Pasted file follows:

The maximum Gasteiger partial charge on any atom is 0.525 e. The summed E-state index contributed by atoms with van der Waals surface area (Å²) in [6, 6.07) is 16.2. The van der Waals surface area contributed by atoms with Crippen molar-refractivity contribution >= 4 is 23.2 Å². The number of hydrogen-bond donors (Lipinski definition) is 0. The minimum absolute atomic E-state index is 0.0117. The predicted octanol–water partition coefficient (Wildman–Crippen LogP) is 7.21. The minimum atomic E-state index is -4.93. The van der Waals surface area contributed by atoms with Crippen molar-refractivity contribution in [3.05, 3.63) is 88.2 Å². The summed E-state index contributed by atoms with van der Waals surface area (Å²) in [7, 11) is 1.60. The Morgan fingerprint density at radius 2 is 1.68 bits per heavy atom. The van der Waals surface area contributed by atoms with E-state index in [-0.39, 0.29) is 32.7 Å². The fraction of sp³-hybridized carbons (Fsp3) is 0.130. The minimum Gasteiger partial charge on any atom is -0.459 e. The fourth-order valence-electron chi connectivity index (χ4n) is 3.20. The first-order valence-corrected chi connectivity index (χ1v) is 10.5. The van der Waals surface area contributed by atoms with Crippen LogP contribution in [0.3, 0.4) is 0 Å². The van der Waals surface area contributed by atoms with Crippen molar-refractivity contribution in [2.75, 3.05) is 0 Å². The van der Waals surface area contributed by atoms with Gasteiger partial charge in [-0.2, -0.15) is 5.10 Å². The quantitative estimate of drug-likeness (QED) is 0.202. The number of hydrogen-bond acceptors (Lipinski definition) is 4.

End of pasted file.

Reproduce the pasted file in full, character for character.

The maximum Gasteiger partial charge on any atom is 0.525 e. The summed E-state index contributed by atoms with van der Waals surface area (Å²) in [6, 6.07) is 16.2. The van der Waals surface area contributed by atoms with Crippen molar-refractivity contribution >= 4 is 23.2 Å². The number of hydrogen-bond donors (Lipinski definition) is 0. The minimum absolute atomic E-state index is 0.0117. The predicted octanol–water partition coefficient (Wildman–Crippen LogP) is 7.21. The minimum atomic E-state index is -4.93. The van der Waals surface area contributed by atoms with Crippen molar-refractivity contribution in [3.05, 3.63) is 88.2 Å². The summed E-state index contributed by atoms with van der Waals surface area (Å²) in [7, 11) is 1.60. The Morgan fingerprint density at radius 2 is 1.68 bits per heavy atom. The van der Waals surface area contributed by atoms with E-state index in [-0.39, 0.29) is 32.7 Å². The fraction of sp³-hybridized carbons (Fsp3) is 0.130. The minimum Gasteiger partial charge on any atom is -0.459 e. The fourth-order valence-electron chi connectivity index (χ4n) is 3.20. The first-order valence-corrected chi connectivity index (χ1v) is 10.5. The van der Waals surface area contributed by atoms with Crippen LogP contribution in [0.3, 0.4) is 0 Å². The van der Waals surface area contributed by atoms with Crippen molar-refractivity contribution in [2.75, 3.05) is 0 Å². The van der Waals surface area contributed by atoms with Gasteiger partial charge in [-0.2, -0.15) is 5.10 Å². The quantitative estimate of drug-likeness (QED) is 0.202. The number of hydrogen-bond acceptors (Lipinski definition) is 4.